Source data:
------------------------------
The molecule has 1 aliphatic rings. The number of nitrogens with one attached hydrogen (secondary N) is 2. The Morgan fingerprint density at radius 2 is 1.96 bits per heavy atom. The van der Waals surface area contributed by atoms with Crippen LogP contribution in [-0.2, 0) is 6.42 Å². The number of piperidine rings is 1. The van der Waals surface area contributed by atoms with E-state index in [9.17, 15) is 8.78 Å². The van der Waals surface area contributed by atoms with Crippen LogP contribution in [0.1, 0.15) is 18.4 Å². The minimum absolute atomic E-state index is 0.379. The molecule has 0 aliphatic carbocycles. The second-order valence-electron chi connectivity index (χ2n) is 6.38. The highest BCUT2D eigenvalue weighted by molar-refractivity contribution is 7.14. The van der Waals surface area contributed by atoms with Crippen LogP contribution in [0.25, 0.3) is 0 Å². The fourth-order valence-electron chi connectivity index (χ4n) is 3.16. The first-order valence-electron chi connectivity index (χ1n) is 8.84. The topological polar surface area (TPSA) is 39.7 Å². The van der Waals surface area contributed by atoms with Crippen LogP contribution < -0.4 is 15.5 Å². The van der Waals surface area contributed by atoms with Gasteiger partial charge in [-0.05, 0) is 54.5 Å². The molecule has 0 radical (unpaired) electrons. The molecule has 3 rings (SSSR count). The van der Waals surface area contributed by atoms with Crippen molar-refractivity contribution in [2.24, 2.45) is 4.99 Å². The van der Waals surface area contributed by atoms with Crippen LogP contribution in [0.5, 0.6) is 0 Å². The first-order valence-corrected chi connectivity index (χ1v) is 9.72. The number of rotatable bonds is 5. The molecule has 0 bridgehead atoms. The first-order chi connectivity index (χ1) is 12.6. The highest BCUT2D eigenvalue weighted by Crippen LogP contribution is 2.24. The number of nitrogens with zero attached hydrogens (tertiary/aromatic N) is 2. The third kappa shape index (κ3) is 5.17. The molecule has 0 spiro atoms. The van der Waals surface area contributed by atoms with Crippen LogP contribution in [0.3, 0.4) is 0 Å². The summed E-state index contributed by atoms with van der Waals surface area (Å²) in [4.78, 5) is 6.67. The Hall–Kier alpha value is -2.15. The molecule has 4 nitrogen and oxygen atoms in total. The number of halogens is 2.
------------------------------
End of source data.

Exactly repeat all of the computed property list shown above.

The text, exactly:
The molecule has 1 aliphatic rings. The number of nitrogens with one attached hydrogen (secondary N) is 2. The Morgan fingerprint density at radius 2 is 1.96 bits per heavy atom. The van der Waals surface area contributed by atoms with Crippen LogP contribution in [-0.2, 0) is 6.42 Å². The number of piperidine rings is 1. The van der Waals surface area contributed by atoms with E-state index in [9.17, 15) is 8.78 Å². The van der Waals surface area contributed by atoms with Crippen LogP contribution in [0.1, 0.15) is 18.4 Å². The minimum absolute atomic E-state index is 0.379. The molecule has 0 aliphatic carbocycles. The second-order valence-electron chi connectivity index (χ2n) is 6.38. The highest BCUT2D eigenvalue weighted by molar-refractivity contribution is 7.14. The van der Waals surface area contributed by atoms with Crippen LogP contribution in [0.25, 0.3) is 0 Å². The fourth-order valence-electron chi connectivity index (χ4n) is 3.16. The first-order valence-electron chi connectivity index (χ1n) is 8.84. The topological polar surface area (TPSA) is 39.7 Å². The van der Waals surface area contributed by atoms with Crippen LogP contribution < -0.4 is 15.5 Å². The van der Waals surface area contributed by atoms with Gasteiger partial charge in [-0.05, 0) is 54.5 Å². The molecule has 0 radical (unpaired) electrons. The molecule has 3 rings (SSSR count). The van der Waals surface area contributed by atoms with Crippen molar-refractivity contribution in [2.24, 2.45) is 4.99 Å². The van der Waals surface area contributed by atoms with Crippen LogP contribution in [0.5, 0.6) is 0 Å². The first-order valence-corrected chi connectivity index (χ1v) is 9.72. The number of rotatable bonds is 5. The molecule has 0 bridgehead atoms. The first-order chi connectivity index (χ1) is 12.6. The highest BCUT2D eigenvalue weighted by Crippen LogP contribution is 2.24. The number of nitrogens with zero attached hydrogens (tertiary/aromatic N) is 2. The third kappa shape index (κ3) is 5.17. The molecule has 0 spiro atoms. The van der Waals surface area contributed by atoms with Crippen LogP contribution in [0.3, 0.4) is 0 Å². The summed E-state index contributed by atoms with van der Waals surface area (Å²) in [4.78, 5) is 6.67. The Hall–Kier alpha value is -2.15. The molecule has 4 nitrogen and oxygen atoms in total. The number of halogens is 2.